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W L Kilama argues that building capacity in ethical health research is the only way to safeguard the welfare of African participants in clinical trials.

The author is Managing Trustee of the African Malaria Network Trust (AMANET), based in Dar es Salaam, Tanzania.

With Africa shouldering most of the world’s disease burden — particularly HIV/AIDS, tuberculosis and malaria — health research is urgently needed on the continent. But this very need, exacerbated by poverty and a lack of relevant skills, leaves it vulnerable to exploitation by foreign research interests.

The good news is that there is growing interest in health research targeting Africa’s needs. But the motives are mixed. Some of the research is genuinely focused on finding ways to bridge the so-called 10/90 gap — namely the fact that 90 per cent of global research goes on diseases comprising only 10 per cent of the global burden of disease. But much of this research seems to be riding on expectations that biomedicine will produce new vaccines, drugs, devices, and diagnostics targeting the 'big diseases' — with backers poised to reap the associated commercial rewards.

Either way, there is no doubt that foreign researchers and research sponsors are already seizing on the unique opportunities inherent in Africa’s unfortunate health situation. High disease rates, for instance, mean that it is easy to attain large sample sizes. And an epidemiological transition to non-communicable conditions such as diabetes and heart disease presents research possibilities that were previously restricted to affluent societies in the North.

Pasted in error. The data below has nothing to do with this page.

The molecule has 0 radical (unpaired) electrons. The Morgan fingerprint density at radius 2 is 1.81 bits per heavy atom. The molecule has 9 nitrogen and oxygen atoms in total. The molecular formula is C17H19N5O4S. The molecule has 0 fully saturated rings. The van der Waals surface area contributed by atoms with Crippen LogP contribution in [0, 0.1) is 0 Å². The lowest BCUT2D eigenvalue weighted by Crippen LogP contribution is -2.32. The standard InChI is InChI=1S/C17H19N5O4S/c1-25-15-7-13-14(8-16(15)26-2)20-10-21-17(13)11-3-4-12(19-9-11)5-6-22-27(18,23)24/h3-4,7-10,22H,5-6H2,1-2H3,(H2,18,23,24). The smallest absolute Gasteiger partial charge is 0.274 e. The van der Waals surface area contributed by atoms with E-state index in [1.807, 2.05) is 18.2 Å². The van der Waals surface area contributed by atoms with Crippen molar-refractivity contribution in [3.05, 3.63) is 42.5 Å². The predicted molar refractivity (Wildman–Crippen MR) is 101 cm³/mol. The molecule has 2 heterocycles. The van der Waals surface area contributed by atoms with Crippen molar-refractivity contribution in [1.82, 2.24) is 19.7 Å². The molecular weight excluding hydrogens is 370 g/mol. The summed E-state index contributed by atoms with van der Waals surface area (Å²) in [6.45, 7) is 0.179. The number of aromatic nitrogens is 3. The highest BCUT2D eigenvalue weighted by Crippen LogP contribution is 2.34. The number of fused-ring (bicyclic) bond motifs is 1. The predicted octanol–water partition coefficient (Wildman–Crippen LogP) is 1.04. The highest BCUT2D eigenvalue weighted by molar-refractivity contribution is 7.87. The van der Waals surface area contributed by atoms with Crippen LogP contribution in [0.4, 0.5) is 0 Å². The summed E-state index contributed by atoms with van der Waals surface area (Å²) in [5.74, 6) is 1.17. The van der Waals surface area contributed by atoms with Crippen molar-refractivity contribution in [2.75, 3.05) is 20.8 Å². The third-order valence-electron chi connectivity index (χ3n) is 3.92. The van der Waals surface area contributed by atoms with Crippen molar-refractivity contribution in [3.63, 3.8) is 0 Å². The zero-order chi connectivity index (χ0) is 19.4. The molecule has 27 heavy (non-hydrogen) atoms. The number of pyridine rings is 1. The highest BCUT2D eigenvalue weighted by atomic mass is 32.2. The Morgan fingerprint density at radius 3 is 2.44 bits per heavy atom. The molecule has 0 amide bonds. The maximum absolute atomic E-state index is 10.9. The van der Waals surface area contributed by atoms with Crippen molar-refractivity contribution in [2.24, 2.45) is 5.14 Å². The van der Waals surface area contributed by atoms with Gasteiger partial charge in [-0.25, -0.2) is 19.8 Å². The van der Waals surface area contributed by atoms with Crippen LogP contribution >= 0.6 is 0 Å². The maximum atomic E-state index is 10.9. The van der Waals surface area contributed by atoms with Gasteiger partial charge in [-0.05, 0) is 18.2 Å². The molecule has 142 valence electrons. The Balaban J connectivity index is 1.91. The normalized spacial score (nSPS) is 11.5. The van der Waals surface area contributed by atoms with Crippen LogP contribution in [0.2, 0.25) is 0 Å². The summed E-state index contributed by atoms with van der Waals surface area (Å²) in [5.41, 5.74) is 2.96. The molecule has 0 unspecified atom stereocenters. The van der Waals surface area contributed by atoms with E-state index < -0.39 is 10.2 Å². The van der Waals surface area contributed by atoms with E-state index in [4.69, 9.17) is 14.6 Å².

But the picture is clouded once one adds in low literacy rates, overwhelming levels of ignorance regarding scientific enquiry and innovation, and customs and beliefs that may conflict with 'standard' healthcare provision. Together these factors set the stage for the potential exploitation of African populations by biomedical researchers. It is therefore crucial that African researchers are able to participate fully in research initiated by foreign partners with a comprehensive knowledge of ethical considerations.

A role for local researchers

The urgent need for capacity building in this area is all too clear when we examine current research practices more closely. One problem is that many 'guest' researchers arrive with ready-prepared proposals. They then urge local research partners to quickly endorse these — often under the pretext of meeting tight deadlines demanded by sponsors — without providing an opportunity for local input into the research plans.

Yet surely “it is the wearer who knows where the shoe pinches”. Who can know better than a local researcher how best to address the health needs and priorities of his or her own population? And who knows better than a local researcher the cultural, social, ecological, epidemiological, political and economic values and needs of the prospective study communities? 

A related issue is that many collaborative research projects are veiled in misinformation. The local researcher often lacks background information, but this is not taken into account; budget management may not be adequately explained, causing considerable mistrust; and the roles and responsibilities of the partners and how they will share any benefits may not be clearly spelt out (for example, whether the involvement of local researchers will be adequately acknowledged in subsequent publications).

Finally, guest researchers often depart immediately after a study is completed, leaving the national collaborator burdened both with the final stages of the projects, and with the responsibility of disseminating results to stakeholders such as study participants, local and national government representatives, and NGO-workers.